What should Christians do to wicked governments? Submit to them. He suggests “rebellion and rioting” are the other two options here, and condemns both of those. He follows this by pointing to Christ’s sacrifice on the cross as normative for Christians:

Jesus modeled this. This is WWJD, right? Jesus is hanging on that tree … There’s a submission to subvert. They see this radical love pouring out from Jesus on the cross, and they’re converted.

I suspect if asked, Mr. Noyes would say that we obviously shouldn’t obey governments when they tell us to disobey Christ. But that’s about the only nuance there is here. There’s not a single word about legitimate government or legitimate authority. And yet re-read the first half of Romans 13 again. We must be in subjection to authority because of what precedes:

For rulers are not a terror to good conduct, but to bad. Would you have no fear of the one who is in authority? Then do what is good, and you will receive his approval, for he is God’s servant for your good. But if you do wrong, be afraid, for he does not bear the sword in vain. For he is the servant of God, an avenger who carries out God’s wrath on the wrongdoer.

All of this suggests rather clearly that there is such a thing as an illegitimate authority and an illegitimate use of power. We can illustrate this very easily. Suppose a stranger walks up to you and declares himself a king and says he is your king, and by virtue of his authority over you, he compels you to pay taxes and serve in his militia. A bit strange, and you’d probably pretend to take a phone call to get away. Mr. Noyes, if he is consistent, cannot do this. He’d be disobeying authority, instead of “submitting to subvert” it, as he puts it. Why? Because this person claimed to be in authority over him, and Jonathan has no rubric by which to judge whether authority is legitimate or not. How do we know? Because when he interprets Romans 13, he provides zero exceptions to the rule. All claims of authority, then, are to be judged equally, and obeyed equally. This gets increasingly absurd when you live somewhere during a civil war and you have two claimed authorities and have to obey one and disobey the other or disobey both.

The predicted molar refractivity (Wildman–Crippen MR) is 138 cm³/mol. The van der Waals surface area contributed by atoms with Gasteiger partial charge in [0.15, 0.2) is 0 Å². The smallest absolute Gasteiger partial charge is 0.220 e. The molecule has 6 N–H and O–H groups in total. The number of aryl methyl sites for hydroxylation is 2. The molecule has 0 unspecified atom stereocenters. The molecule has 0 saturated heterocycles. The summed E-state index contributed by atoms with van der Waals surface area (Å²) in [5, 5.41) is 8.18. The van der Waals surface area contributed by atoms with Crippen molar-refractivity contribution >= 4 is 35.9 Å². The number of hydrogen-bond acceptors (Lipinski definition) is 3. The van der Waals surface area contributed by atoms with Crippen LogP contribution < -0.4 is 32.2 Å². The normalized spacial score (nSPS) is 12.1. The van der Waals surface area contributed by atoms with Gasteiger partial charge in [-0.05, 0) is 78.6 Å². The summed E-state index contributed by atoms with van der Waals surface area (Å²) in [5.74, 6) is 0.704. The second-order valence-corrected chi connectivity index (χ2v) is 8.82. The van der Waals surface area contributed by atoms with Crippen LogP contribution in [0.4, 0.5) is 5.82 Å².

As I’ve said elsewhere, you can’t understand Romans 13 without understanding the hierarchy of authority. It rests ultimately in God, as the passage indicates, but then in God’s law. Then, in laws written for nations as they accord with God’s law (these can vary in innumerable particulars, but they can’t contradict God’s law). What Mr. Noyes fails to do is even consider that the American government might itself be a subject of the American constitution. When our leaders disobey the law by which they derive their authority, Americans who obey them are disobedient to the higher law. But again, Mr. Noyes doesn’t discuss how we might identify who is actually in authority, the means by which they derive that authority, or what to do when you encounter multiple claimants to authority. If you want to be submissive to authority, you will be in rebellion against contrary authorities, and that means if you obey a wicked president who violates constitutional law, you are in rebellion to that constitution and, as far as it goes, to God’s law.

What’s the right interpretation of this passage then? It’s not trivially simple, but it’s not too difficult understand, either. You need to figure out who has authority and over what sphere. In the US, the president has authority, the legislature has authority, and the courts have authority; all of it overlaps but is also distinct. States have authority, as do their branches. Local government has authority. At all levels of government, law has supreme authority. Churches have authority. Fathers have authority. You have authority over yourself. Thus, there are really four spheres: government, church, family, and self, with the spheres sometimes subdivided further. Authority between these spheres, just like authority between the branches of government, often overlaps.